On Womanhood and Statues

I am back, this time with a promise to myself to be more consistent.

2009 was a time of reflection for me. I embarked on a journey blindly, and as I crawled, walked, run, swam and flew, to save as well as discover myself, never having a moment to catch my breath, I became painfully aware of my weaknesses. I was up there on the scale with countries like Somalia and Zimbabwe.
I was the perfect example of the old African saying that when a problem visits, it never comes alone, it brings all its family members with it, such that one does not just have a problem, but problems. Never have I felt so apprehensive about myself, never have I doubted myself and my abilities as I did in the year 2009. Yet, in the same breath, I also discovered my strength. Strength that I never knew I possessed. I consider the year an opportunity to polish myself.

Therefore, this year I have decided to view myself as a woman first (then of course an African second), and embrace the power in that. This does not necessarily mean I am better than the man, or that I want to dominate the man, it simply means that I am a woman first.

This leads me to an interesting article I recently read on Rwanda with specific focus on the representation of women in parliament. As a post-conflict country, one has to admire the achievements Rwanda has made. My interest was on the representation of women in parliament, and with 56 percent representation, they are an example to the rest of the world. It is on very rare occasions that a country in Africa gets to lead positively in such statistics. With Somalia leading as one of the worst countries in the world, Rwanda sheds some light in the continent.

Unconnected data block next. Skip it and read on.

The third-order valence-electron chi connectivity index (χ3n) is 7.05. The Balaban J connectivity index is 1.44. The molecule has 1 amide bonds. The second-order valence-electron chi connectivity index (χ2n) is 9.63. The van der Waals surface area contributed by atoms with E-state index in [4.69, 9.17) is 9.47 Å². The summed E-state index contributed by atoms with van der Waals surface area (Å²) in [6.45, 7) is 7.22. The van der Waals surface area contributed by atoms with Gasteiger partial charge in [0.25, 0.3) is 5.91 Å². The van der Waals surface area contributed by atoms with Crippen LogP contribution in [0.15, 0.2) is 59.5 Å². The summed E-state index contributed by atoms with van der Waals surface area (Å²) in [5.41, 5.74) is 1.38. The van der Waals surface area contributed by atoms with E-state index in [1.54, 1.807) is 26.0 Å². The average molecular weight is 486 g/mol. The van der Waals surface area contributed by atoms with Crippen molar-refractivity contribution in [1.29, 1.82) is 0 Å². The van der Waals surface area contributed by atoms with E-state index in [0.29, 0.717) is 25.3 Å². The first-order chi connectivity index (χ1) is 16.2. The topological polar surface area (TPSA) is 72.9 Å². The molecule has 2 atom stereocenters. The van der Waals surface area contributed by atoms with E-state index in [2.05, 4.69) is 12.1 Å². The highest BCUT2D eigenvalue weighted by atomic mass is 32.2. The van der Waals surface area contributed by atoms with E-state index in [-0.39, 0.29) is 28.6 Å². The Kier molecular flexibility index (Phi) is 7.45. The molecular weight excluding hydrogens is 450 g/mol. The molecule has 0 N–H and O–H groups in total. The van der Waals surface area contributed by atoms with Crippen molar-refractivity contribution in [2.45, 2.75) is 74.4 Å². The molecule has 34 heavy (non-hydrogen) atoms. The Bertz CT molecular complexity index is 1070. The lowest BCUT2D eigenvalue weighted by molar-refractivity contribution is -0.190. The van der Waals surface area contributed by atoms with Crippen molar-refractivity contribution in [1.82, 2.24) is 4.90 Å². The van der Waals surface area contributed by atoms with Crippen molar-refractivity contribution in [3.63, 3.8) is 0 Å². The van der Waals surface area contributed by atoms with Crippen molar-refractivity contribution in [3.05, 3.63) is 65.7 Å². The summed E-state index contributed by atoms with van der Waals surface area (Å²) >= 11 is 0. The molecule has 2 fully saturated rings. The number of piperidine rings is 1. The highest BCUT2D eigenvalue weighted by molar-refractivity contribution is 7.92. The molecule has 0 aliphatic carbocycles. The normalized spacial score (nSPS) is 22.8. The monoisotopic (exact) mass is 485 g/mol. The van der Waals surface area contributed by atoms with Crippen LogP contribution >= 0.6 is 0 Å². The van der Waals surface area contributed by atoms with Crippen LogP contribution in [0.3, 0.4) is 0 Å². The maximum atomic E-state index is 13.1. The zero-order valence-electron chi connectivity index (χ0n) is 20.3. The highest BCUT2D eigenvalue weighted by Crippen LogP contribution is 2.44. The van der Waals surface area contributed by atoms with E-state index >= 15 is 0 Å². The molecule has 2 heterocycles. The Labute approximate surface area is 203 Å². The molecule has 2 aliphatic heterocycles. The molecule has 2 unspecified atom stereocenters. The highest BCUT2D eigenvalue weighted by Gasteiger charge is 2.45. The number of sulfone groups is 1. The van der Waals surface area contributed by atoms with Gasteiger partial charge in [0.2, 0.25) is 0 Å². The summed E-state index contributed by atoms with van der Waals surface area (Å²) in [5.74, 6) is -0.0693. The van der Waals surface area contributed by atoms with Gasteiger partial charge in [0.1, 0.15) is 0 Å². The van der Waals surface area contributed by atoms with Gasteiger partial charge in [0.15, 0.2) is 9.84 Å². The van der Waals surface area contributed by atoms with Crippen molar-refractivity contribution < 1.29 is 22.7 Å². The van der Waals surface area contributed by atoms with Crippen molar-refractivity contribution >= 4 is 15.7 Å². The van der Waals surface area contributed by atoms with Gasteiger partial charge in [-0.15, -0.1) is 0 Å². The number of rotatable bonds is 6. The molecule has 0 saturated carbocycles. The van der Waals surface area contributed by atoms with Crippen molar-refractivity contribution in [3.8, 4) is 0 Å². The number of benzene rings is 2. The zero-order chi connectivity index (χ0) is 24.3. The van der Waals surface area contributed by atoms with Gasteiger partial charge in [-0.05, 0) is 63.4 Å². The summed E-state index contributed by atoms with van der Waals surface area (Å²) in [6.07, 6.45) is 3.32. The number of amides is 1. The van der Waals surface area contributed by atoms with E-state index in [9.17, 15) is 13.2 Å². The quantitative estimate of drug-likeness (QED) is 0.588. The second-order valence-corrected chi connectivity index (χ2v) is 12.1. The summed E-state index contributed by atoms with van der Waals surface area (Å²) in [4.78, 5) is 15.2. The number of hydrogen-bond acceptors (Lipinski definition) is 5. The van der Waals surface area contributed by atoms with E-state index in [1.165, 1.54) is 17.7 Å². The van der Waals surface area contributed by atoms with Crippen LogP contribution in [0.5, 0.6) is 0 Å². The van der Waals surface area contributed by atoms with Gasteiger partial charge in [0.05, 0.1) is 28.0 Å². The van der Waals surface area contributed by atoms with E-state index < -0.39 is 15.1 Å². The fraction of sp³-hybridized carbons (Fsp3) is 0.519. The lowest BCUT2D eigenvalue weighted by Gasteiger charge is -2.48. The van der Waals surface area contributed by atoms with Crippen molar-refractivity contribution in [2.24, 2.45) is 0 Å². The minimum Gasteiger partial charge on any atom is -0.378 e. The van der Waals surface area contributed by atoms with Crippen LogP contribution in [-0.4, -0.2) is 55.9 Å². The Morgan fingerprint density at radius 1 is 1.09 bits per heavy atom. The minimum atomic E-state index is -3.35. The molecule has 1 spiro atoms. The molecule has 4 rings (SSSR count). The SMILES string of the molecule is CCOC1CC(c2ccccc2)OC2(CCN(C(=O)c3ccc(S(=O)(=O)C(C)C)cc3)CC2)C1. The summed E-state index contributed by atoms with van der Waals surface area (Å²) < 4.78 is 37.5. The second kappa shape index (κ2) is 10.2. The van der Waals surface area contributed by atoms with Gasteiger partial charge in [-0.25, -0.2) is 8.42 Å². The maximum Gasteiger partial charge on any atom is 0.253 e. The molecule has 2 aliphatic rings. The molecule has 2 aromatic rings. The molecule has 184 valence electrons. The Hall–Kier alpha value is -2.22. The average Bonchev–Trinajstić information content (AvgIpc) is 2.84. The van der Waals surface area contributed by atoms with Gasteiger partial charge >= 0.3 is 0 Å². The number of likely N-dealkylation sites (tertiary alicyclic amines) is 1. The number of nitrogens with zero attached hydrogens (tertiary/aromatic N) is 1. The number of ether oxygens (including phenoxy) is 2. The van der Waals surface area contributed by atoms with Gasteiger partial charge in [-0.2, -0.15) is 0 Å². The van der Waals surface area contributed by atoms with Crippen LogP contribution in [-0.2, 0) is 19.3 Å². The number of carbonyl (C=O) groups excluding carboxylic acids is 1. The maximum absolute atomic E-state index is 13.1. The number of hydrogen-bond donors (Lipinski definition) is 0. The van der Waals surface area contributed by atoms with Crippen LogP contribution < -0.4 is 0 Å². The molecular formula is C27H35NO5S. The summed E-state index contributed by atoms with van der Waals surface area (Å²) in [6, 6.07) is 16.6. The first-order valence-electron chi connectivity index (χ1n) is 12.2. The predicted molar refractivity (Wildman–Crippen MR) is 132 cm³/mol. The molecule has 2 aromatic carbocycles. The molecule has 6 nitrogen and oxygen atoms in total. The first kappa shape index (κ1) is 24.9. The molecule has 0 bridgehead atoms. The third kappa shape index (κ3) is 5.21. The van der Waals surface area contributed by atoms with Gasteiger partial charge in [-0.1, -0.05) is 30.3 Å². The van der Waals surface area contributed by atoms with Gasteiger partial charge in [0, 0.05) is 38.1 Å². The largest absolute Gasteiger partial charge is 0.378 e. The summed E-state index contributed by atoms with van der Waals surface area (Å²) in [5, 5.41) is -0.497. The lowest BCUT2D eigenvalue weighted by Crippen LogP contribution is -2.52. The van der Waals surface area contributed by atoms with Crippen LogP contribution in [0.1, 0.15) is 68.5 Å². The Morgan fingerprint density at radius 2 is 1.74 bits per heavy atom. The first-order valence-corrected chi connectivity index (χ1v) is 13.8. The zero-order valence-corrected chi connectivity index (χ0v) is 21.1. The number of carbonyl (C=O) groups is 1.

However, my story is about a statue that stood at the centre of a very busy roundabout in Rwanda that depicted a woman carrying a baby on her hip and balancing a jug of water on her head. Now, considering that 55 percent of Rwandese are women, one would understand the urgency of women when demanding the statue to be removed. The image was a clear representation of a patriarchal system. Women organisations and activists mobilised the removal of the statue which was replaced with that of a woman holding the hand of a little boy beside her, and this is where my problem lies.

This image puzzles me greatly. Several questions haunt me: why was the statue not changed to simply represent a woman? Why does the child have to be present? Is womanhood tied to motherhood? Can’t a woman just be represented as a woman? The statue seems to emphasize reproduction as part of the role of the woman in national development. I am not objecting to motherhood (I am glad and I consider myself blessed to be alive), but does motherhood have to be part of the woman’s identity, or in this case image. This is what I am questioning.

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